My Mazamet

Life at № 42 by E.M. Coutinho

Canadian journalists support ‘appropriation prize’ after online furore | The Guardian

“The piece sparked furore on social media. While some defended Niedzviecki’s idea, others described the piece as clueless and an insult to the indigenous writers who had contributed to the issue. The piece ignored that white, middle-class authors appropriate other cultures too often, said Alicia Elliott, one of the contributors to the issue. “Their voices are lifted up, while the people who are from those cultures are pushed down and kept outside the industry,” she wrote on Twitter.”

Source: Canadian journalists support ‘appropriation prize’ after online furore | World news | The Guardian

May a Blond Chinese Jesus help us all.

For goodness’ sake. The concept of appropriation (as other adventures of North American college students) never ceases to amaze me. In this case they themselves have appropriated the concepts of nativism and xenophobia- apart from denying the human capacity for empathy and understanding. If there’s one thing we should aim for as a society it’s to be able to put ourselves in another’s shoes. My skin does not need to be dark for me to understand the indignity of being relegated to the back of the bus. I needn’t be a woman to acknowledge the horror of stoning or the insult it is to earn 75 cents on the dollar.

The idea we, humans, we who laugh and cry at the same times during films, whose eyes water on queue to lyrics, can and should only communicate experiences based on our born identities is the ultimate in imbecility. It is the appropriation of sexism, of racism, of homophobia and all the other things many of us reject because we know better. And if you don’t know better yet, you should.

16 comments on “Canadian journalists support ‘appropriation prize’ after online furore | The Guardian

  1. Esme upon the Cloud
    May 13, 2017

    “If there’s one thing we should aim for as a society it’s to be able to put ourselves in another’s shoes”. – Yes! That’s just it! I wrote a whole big comment here about this and the bastard iPad (pardon my French sir), jumped a page and it’s gone and I’m too shattered to get it all typed out again, but yes! That was the core of it.

    – Esme weak but strong of will upon the Cloud

    Liked by 1 person

    • When I read about “controversies” like this, I despair. Practically all of culture is based on the idea that there are things we all share. You don’t need to be Russian or born n the 19th century to read Dostoïevski. Or to act one of his characters.

      Liked by 3 people

  2. inspiredbythedivine1
    May 13, 2017

    Like my bigoted Uncle Stymie used to say,” Hell, I’d walk a 1000 miles in another person’s shoes just ta show ’em how my way ‘o doin’ shit is far better ‘n their way ‘o doin’ shit.” Never cared much for Uncle Stymie. He talked funny. 🙂

    Liked by 1 person

  3. foolsmusings
    May 13, 2017

    How dare you comment on a Canadian story? :p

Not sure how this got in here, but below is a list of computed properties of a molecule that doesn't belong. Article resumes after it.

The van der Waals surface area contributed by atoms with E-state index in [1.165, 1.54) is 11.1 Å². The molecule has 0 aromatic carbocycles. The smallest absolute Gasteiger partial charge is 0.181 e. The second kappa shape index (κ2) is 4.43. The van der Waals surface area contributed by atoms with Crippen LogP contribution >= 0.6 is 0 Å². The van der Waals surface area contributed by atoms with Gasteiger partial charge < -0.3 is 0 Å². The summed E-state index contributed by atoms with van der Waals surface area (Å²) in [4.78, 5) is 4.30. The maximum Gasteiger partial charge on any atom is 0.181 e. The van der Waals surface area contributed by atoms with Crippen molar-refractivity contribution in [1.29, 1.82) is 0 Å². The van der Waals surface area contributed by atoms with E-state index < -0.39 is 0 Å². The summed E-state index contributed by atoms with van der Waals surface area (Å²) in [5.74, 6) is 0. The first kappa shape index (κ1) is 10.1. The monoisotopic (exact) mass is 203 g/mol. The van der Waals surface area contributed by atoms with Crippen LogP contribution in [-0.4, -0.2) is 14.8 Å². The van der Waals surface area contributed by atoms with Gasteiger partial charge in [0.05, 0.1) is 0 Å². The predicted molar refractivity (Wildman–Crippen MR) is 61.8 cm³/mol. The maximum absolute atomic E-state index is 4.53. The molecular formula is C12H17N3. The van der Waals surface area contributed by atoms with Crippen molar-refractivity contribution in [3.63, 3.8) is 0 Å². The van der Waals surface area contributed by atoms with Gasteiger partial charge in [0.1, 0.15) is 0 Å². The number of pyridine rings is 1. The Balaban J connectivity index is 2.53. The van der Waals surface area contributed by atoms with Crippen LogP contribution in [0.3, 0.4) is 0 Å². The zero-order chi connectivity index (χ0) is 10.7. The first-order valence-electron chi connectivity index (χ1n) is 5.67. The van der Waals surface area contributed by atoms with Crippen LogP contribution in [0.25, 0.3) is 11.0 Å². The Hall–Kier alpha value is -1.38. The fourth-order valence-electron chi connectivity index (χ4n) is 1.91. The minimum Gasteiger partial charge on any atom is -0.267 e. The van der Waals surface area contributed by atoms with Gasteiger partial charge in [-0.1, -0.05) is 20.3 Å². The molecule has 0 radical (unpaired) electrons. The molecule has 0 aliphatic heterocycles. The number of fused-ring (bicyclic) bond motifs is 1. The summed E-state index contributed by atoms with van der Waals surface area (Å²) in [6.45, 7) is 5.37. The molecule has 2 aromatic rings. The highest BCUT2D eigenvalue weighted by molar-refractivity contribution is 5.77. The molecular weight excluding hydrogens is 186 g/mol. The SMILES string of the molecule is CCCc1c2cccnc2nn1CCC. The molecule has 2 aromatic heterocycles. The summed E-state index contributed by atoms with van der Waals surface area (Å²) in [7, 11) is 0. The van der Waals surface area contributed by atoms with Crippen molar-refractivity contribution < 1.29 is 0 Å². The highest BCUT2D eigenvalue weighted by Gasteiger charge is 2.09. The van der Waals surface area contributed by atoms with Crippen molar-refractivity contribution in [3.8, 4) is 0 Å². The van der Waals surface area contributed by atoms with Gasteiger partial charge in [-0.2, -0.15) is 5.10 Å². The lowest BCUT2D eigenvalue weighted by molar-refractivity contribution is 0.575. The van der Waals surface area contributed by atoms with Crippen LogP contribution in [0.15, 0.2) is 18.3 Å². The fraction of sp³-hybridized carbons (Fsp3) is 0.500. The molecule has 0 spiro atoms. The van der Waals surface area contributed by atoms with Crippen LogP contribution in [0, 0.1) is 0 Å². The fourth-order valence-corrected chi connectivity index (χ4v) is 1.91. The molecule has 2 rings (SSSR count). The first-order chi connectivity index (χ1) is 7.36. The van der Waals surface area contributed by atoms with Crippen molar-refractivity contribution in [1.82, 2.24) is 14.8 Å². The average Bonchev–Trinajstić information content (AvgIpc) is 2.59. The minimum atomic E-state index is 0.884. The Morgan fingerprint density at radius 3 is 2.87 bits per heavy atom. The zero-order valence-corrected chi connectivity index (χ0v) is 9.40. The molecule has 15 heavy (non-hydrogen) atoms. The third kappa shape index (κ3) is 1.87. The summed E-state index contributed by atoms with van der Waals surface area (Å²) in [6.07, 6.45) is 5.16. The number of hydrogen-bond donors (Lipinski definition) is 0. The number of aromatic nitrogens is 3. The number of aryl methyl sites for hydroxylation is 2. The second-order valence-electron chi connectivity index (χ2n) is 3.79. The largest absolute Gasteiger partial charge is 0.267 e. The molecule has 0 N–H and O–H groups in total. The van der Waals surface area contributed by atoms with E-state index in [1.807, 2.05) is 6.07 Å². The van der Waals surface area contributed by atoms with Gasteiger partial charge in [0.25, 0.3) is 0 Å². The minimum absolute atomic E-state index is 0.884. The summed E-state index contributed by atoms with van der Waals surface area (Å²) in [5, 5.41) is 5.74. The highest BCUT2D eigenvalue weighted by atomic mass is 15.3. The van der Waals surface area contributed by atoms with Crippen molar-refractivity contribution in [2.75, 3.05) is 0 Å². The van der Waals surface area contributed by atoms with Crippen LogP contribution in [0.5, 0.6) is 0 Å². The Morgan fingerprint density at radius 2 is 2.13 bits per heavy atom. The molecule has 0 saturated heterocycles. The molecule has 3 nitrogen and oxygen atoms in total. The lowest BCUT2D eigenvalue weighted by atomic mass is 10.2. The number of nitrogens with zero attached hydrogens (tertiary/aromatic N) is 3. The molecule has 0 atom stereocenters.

Liked by 2 people

  4. acflory
    May 14, 2017

    Apparently the need to make others conform is not restricted to the Spanish Inquisition.

    Liked by 1 person

  5. theoccasionalman
    May 14, 2017

    I just watched Dear White People, and while I loved it, I had to acknowledge that I have no idea how to approach race in a respectful way. What is the line between acknowledging a terrible past and appropriating the pain of others? I don’t know.

    Liked by 1 person

    • I’ve just watched it too 🙂 I have mixed feelings.
      The biggest problem I see is when we’re young we’re looking for absolutes. The TERF “feminists” say women are the hardest hit minority. I’m sure other groups would say *not so fast*. Being a black man and being stopped by the police isn’t a notch on the male privilege belt. Being LGBT in Uganda isn’t fun either.
      I think it’s important to recognise nuance- and to look outside ourselves. You and I may have lived very different lives, but that doesn’t mean we can’t relate to each other.

      Liked by 2 people

  6. makagutu
    May 15, 2017

    I don’t know how cultural appropriation became a thing. When I did anthropology, we were told culture is adaptive and fluid. So it should be a good thing when others learn from other cultures. This, in my view, would promote unity and so on. Maybe I am wrong

    Liked by 1 person

    • I’ve been reading about the idea lately and I find it utterly ridiculous. It presumes a sort of cultural exclusivity that doesn’t exist. All philosophy appropriates classical Greek ideas. Art is one long, never-ending appropriation. Brazilian music heavily borrows African rhythms. Fluidity all the way.


      • makagutu
        May 16, 2017

        How would life be if we didn’t borrow from one another culturally? Static, boring, mundane

        Liked by 1 person

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This entry was posted on May 13, 2017 by in activism and tagged , , , , .
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